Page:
New Zealand Cricket have joined forces with the powers of the world game to send a stern warning to the International Cricket Council.
Board chairman Greg Barclay was New Zealand Cricket's representative at a recent meeting in Mumbai with administrators from India, Australia, England and South Africa, where the five on-field rivals found common ground over their opposition to the ICC's plans to prioritise ICC events over bilateral series' and competitions.
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Recent reports have suggested that the ICC are considering hosting a marquee men's tournament every year, potentially meaning the 50-over World Cup would be played every three years, and the Twenty20 World Cup every two years. Other ideas being plotted involve the expansion of tournaments, such as a 20-team Twenty20 World Cup, or inventing a new six-nation white ball tournament.
However, more tournaments would lead to fewer bilateral matches, which has caused some angst for the leading nations, who earn significant revenue from their bilateral rights.
The Times of India reported that a letter to the ICC was signed by the Indian, English and South African boards at the Mumbai meeting, arguing that the ICC's "arbitrary decisions taken without consulting the members who bring in the revenue" are causing harm to cricket.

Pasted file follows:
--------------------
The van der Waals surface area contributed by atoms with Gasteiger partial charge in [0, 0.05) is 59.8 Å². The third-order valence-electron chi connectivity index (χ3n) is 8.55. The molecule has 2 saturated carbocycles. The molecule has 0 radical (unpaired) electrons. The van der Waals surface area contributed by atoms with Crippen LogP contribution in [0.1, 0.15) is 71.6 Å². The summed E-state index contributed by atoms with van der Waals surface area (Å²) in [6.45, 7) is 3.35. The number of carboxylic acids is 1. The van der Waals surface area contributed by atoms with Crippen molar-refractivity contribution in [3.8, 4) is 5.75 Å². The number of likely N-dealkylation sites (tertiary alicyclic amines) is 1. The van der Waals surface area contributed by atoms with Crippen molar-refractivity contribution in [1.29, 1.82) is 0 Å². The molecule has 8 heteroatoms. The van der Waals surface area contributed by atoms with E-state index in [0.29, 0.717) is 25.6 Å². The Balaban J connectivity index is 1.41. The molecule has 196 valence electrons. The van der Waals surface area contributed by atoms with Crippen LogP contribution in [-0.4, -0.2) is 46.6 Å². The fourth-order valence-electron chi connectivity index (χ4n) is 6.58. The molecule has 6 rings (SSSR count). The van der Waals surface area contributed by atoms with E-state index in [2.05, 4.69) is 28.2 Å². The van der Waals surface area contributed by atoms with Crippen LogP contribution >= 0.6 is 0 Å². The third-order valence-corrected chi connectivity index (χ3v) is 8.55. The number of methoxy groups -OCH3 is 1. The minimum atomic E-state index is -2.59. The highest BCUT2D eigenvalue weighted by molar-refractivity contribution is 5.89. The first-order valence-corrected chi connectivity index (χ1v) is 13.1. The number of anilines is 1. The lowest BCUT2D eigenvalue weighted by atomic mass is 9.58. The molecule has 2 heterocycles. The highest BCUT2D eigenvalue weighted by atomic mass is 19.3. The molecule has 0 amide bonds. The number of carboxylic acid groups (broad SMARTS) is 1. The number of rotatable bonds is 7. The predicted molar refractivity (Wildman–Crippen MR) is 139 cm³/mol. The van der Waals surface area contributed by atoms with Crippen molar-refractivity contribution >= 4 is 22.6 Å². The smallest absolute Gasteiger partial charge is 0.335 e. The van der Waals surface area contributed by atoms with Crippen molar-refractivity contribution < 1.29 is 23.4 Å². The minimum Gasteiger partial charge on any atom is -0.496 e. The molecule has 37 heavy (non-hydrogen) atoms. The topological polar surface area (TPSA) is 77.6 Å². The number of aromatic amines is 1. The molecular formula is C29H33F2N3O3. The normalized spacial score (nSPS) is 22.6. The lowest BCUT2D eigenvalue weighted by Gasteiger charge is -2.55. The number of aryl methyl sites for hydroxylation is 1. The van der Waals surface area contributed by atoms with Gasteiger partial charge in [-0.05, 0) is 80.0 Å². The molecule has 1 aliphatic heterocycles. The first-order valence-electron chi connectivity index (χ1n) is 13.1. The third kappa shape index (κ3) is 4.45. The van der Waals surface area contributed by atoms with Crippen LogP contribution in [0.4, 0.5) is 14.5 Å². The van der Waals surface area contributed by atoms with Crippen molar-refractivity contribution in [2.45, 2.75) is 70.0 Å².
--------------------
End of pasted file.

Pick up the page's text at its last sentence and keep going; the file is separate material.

Barclay confirmed the existence of that letter, and while NZC haven't signed it, he says they support the concept.
"New Zealand Cricket's been pretty clear in our view around the bilateral playing arrangements, we want to make sure from an international point of view that there is relevance and currency and interest in the international programme. We certainly don't want to be totally reliant on an ICC events programme," Barclay told Daniel McHardy on Radio Sport.
"The commonality in terms of the five is that we've been quite well voiced that we want to see our bilateral rights protected because we see genuine value in them. The Black Caps are playing well at the moment, they're reasonably well ranked, they're getting good opportunity to play against some of the better countries and we're fortunate that we produce reasonable revenue out of it. So absolutely we want to see those bilateral rights catered for."
Barclay revealed that a large portion of NZC's income this year will come from the Indian tour that gets underway tomorrow night at Eden Park – to the extent where if India had pulled out of the tour, it would have had a "dramatic impact" on the organisation's revenue.
With those figures in mind, he is eager for the Black Caps to continue to have regular home-and-away series' against the likes of India, Australia and England, and warns there could be problems if the ICC promote their tournaments at the expense of an acceptable number of bilateral matches.
"It's just going to do a disservice to the rest of the programme and is going to create a fair degree of tension and potentially conflict. It's going to take some work and some deft footwork to work our way through that."